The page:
A 93-year-old former Nazi concentration camp guard has been spared jail after being found guilty of accessory to 5,230 murders.
Bruno Dey was handed a two-year suspended sentence on Thursday by a court in Hamburg.
In what could be one of the last such cases involving surviving Nazi guards, Dey was convicted for his role in the killings when he was an SS tower guard at the Stutthof camp near what was then Danzig, now Gdansk, in Poland.
Bruno Dey was handed a two-year suspended sentence on Thursday by a court in Hamburg. He covered his face as he arrived at court in a wheelchair
Some of the victims were executed while others died of illness. Some 40 survivors and relatives of those who died acted as co-plaintiffs in the legal proceedings.
The judge acknowledged his willingness to take part in the trial and listen to the testimony of victims, but said he refused to recognise his own guilt right until the end.
‘You saw yourself as an observer,’ she said.
The nine-month trial was held in a young offenders’ court given that Dey was only 17 when he began his year-long service at the camp in August 1944.
The trial was held in a young offenders’ court given that Dey (pictured covering his face) was only 17 when he began his year-long service at the camp in August 1944
Dey himself denied any guilt for what happened at the camp and said that the trial had ‘cost a lot of strength’. He is pictured covering his face in court today
Prosecutors had sought three years in jail for the 93-year-old.
But in his summary, Dey’s defence lawyer Stefan Waterkamp asked the court for an acquittal or a suspended sentence, claiming his client ‘would not survive’ jail.
Dey himself denied any guilt for what happened at the camp and said that the trial had ‘cost a lot of strength’.
‘I would like to stress again that I would never have voluntarily signed up to the SS or any other unit – especially not in a concentration camp,’ he said in his final statements before the court delivered the verdict.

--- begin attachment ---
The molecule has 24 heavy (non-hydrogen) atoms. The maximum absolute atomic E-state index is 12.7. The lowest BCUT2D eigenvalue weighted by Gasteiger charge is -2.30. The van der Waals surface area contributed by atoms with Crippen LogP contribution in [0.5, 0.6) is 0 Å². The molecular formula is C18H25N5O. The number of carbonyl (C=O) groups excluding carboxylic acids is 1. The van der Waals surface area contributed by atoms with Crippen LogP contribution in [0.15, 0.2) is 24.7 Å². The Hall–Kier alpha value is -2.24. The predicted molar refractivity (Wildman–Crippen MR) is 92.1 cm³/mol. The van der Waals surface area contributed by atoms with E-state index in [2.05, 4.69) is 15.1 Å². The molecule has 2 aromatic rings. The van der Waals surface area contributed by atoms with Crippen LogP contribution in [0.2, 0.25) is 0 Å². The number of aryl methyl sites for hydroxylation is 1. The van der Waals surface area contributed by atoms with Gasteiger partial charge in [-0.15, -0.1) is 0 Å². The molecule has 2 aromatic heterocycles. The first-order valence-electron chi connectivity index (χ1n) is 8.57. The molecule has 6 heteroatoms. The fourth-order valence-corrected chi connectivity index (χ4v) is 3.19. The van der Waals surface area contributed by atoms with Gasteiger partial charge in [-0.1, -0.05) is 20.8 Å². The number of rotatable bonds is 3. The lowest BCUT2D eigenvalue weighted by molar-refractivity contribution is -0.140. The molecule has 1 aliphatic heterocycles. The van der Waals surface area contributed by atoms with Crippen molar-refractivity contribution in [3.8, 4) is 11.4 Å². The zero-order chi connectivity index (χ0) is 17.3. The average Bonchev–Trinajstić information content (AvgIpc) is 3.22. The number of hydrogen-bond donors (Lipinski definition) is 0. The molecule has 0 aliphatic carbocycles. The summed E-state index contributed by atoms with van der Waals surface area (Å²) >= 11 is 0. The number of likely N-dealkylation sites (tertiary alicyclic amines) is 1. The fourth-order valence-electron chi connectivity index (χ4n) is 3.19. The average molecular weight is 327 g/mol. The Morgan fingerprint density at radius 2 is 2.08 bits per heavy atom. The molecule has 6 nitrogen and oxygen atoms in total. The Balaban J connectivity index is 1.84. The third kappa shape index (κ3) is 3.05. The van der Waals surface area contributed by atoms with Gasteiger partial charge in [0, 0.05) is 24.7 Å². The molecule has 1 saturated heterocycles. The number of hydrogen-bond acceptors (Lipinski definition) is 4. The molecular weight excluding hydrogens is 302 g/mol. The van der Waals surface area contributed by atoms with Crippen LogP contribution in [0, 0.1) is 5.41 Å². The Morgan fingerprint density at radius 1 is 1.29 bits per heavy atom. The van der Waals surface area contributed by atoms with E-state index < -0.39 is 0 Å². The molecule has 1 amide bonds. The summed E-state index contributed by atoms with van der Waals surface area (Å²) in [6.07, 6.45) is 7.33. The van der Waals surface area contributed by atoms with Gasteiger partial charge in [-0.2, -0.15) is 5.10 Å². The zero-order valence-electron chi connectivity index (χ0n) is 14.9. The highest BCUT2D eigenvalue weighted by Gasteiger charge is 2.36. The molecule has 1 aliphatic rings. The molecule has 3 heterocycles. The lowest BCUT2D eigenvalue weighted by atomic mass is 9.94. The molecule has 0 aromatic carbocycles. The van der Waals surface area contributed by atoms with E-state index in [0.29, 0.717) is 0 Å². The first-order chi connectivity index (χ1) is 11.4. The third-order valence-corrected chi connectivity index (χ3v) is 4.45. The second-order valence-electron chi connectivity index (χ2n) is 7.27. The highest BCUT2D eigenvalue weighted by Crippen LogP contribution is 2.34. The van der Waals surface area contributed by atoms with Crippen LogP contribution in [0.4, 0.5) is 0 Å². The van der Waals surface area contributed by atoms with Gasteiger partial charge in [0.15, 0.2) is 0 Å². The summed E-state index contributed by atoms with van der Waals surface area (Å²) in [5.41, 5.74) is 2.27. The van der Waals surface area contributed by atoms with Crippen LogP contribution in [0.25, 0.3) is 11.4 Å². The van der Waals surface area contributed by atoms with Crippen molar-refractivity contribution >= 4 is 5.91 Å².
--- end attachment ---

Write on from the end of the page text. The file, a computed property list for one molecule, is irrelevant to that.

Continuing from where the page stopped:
‘If I had seen an opportunity to remove myself from service, I would have done so.’
He added that he only became aware of the ‘extent of the atrocities’ upon hearing witness testimonies and reports.
Speaking from the dock yesterday, Dey said: ‘Today I would like to apologise to those who went through the hell of this madness, as well as to their relatives. Something like this must never happen again.’
There were thousands of guards who worked at concentration camps during the Nazi regime, but none were prosecuted until a change in German law in 2011, by the time most of those involved had passed away.
The Nazis set up the Stutthof camp (entrance pictured) in 1939 and initially used it to detain Polish political prisoners – but it ended up holding 110,000 detainees, including many Jews
Stutthof (pictured) ended up holding 110,000 detainees, including many Jews, with around 65,000 people perishing in the camp
Human remains seen in a crematorium furnace at Stutthof concentration camp in Poland
During the trial Waterkamp, his lawyer, pointed out that such a young man could hardly have been expected to break ranks and that the teenage Dey ‘saw no escape’.
He added that as a mere tower guard, Dey would not have known the extent of the ‘sadism’ and ‘inhumane conditions’ of the camp.
Waterkamp also said that the Nazi crimes were ‘incomprehensible’ and that the witness testimonies had ‘severely shaken’ his client.